b. China was where the abacus was invented.

      c. Computers are complicated machines.


    Subject - Examples Continued

    2. Sometimes simple subjects are made up of more than one word. These include titles, names and compound nouns. See the simple subject in blue italics

      a. "Island of the Blue Dolphin" is my favorite book. In questions, the subject often follows the verb or is located between a helping verb and the main verb.
      b. Wilhelm Schikard invented an early computer.    

      c. Pen pals can now use computers.


    3. Subjects sometimes appear at the middle or end of a sentence. Sometimes the subject can appear after the verb. See the simple subjects in blue italics.

      a. After the debate, Marion sent an e-mail.
      b. On the table sat the brand new monitor.                


    Subject - Examples Continued

    4. A sentence that makes a request or command can have an unstated but understood subject.     The subject is ALWAYS "you." See the understood subject in blue italics

      a. Go to the computer.
      The sentence is understood to mean, "You  go to the computer."   



    The predicate tells you something about the subject.

      A simple predicate:


      1. Is a verb

      2. Tells you what the subject does, what is done to the subject, or what the condition of the      subject is.

      3. Can be an action verb, a linking verb, or a helping verb.



    The simple predicate appears in blue italics.

      1. Connie drew the picture for the cover.
      2. Marvin is ready.                                         

      3. The programs were changed.


    Finding the Simple Subject & Predicate

    It is easy to find the simple subject and predicate if you ask yourself the following questions:


    Simple Subject

    What noun or pronoun answers the questions Who? or What? about the verb?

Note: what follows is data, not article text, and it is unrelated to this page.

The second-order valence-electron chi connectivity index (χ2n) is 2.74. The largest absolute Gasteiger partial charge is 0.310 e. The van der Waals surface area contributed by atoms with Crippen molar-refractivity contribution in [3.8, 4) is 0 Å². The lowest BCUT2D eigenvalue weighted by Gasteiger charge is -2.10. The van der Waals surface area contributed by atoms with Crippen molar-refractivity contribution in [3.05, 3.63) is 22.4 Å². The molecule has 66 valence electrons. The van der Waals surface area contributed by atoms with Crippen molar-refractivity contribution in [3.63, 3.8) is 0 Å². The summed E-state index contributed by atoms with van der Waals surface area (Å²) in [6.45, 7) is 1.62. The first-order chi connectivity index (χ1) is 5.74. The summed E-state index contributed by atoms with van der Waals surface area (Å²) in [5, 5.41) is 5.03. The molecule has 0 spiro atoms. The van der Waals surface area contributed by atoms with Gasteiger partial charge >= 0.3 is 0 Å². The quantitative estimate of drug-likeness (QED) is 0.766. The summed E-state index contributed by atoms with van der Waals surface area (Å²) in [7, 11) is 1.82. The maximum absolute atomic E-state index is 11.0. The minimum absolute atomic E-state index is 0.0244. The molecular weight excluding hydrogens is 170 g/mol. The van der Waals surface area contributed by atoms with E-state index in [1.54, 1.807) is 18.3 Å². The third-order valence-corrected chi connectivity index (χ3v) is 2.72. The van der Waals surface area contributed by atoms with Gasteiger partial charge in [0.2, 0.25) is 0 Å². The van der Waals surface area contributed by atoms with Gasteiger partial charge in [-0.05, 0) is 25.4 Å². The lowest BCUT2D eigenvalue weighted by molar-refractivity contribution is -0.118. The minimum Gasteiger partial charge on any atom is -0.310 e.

Simple Predicate

    What verb expresses action done by or to the subject?



    Diagramming Sentences


      1. When you are reading or writing, it can be very helpful to put information into a graphic      organizer

      2. A sentence diagram in similar to a graphic organizer, and it helps you see how the words in     a sentence are related

      3. Sentence diagrams begin with two lines. One is horizontal the other is vertical.

    a) Horizontal line - base line

    b) Vertical line - bar

    Diagramming Sentences - Examples


      The simple subject is written to the left of the bar. The simple predicate is written on the right of the bar. No punctuation is used in diagrams.

      The subject "you" is in parentheses because it is understood!



    This is the end of the Lesson

      1. Do you know what a simple subject & predicate are?

      2. Can you find a simple subject and predicate in a sentence?

      3. Could you diagram a sentence with a simple subject and predicate?

    If you can't answer these questions, review this Lesson Slides.

    If you can answer these questions:

      1. Close out of the lesson slides

      2. Complete the Practice Questions

      3. Complete the worksheet in your lesson packet